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Christopher Deppmann - Developmental neuroscience

Science & Engineering
Supervising Faculty Member: 
Christopher Deppmann
Research Focus: 

Our research centers on understanding the molecular basis by which the nervous system is sculpted during development. We use a combination of genetic, biochemical, and mathematical modeling techniques to determine how competition defines proper cell number and synaptic connectivity. We are also interested in how these competitive developmental programs that are used to assemble the nervous system might be exploited by pathologies such as Alzheimer’s and Lou Gerhig’s Disease to disassemble the nervous system.

Position Description: 

After learning the basic tasks of what makes a lab work which includes washing glassware, autoclaving, making solutions, cell culture techniques; student will be assigned to work on a project with a graduate student becoming part of the team where they will learn more complex procedures necessary to execute scientific experiments. Students will learn how to use imaging and graphic software packages used in the lab.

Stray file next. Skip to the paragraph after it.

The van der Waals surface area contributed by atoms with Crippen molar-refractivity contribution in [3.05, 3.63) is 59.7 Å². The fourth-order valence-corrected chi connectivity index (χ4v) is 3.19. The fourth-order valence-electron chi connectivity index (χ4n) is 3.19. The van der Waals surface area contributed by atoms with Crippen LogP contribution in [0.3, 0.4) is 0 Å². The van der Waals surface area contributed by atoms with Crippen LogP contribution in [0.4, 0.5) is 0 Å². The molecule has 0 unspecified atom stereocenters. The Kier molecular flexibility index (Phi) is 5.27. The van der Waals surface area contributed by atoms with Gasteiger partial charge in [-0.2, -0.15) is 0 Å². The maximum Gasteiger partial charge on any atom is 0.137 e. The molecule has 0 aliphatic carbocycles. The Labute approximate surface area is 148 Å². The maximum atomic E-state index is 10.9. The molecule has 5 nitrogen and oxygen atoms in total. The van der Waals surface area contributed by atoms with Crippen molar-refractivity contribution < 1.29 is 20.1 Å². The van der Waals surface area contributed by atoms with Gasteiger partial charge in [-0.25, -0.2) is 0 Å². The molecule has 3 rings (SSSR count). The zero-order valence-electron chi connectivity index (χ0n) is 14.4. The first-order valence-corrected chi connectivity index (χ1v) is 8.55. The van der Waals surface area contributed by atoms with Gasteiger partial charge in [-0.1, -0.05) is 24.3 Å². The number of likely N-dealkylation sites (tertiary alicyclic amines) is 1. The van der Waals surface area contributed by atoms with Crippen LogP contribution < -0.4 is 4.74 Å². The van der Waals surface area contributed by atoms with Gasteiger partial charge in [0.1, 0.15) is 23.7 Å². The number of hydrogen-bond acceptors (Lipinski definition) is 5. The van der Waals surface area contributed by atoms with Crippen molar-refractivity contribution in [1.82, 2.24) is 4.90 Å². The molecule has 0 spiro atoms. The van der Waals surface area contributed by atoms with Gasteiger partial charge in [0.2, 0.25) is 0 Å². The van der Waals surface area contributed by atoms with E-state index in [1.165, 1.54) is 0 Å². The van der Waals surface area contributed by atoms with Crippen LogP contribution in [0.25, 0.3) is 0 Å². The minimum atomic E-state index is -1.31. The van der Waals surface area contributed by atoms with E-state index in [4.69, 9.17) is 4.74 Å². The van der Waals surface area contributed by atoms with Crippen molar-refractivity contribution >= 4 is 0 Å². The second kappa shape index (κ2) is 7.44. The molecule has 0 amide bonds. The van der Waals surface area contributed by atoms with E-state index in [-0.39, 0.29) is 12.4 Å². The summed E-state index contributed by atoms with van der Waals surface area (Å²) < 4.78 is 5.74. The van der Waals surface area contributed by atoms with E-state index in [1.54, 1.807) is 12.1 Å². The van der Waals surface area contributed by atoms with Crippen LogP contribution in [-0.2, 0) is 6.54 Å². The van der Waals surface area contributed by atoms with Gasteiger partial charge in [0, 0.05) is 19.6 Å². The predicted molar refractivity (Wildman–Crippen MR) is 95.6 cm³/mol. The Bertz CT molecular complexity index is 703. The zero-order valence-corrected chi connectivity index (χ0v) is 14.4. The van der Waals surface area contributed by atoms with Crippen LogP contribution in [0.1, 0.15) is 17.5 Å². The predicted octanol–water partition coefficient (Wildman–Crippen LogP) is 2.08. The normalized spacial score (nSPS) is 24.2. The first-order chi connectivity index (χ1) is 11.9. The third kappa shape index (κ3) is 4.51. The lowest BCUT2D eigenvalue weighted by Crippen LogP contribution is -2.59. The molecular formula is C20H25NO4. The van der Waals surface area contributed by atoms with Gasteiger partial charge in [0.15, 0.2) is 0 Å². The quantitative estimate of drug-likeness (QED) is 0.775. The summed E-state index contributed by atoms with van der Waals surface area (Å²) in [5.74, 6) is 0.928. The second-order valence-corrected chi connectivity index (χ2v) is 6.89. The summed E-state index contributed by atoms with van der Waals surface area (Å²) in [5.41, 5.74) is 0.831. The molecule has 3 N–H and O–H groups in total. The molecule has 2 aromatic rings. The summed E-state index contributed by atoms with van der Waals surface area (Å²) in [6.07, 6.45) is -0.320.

Required Skills: 

Understanding what molarity is. Knowledge of how to make dilutions. Understanding chemical safety. Students should demonstrate a strong commitment to this research experience in their cover letter; students should be prepared to balance their other coursework with a challenging work experience in a lab setting. Students are expected to be responsive in all communications related to the lab.

The student selected for this position will need to complete the online chemical safety training course before they begin working in the lab. Students will complete additional training modules in animal handling and biosafety after they begin working in the lab.
What will you learn: 

Through this research-work opportunity, you will: 1) learn basic laboratory techniques related to developmental neuroscience; 2) develop a relationship with the scientific literature as it relates to the project; and 3) independently design and execute an experiment.

Developmental neuroscience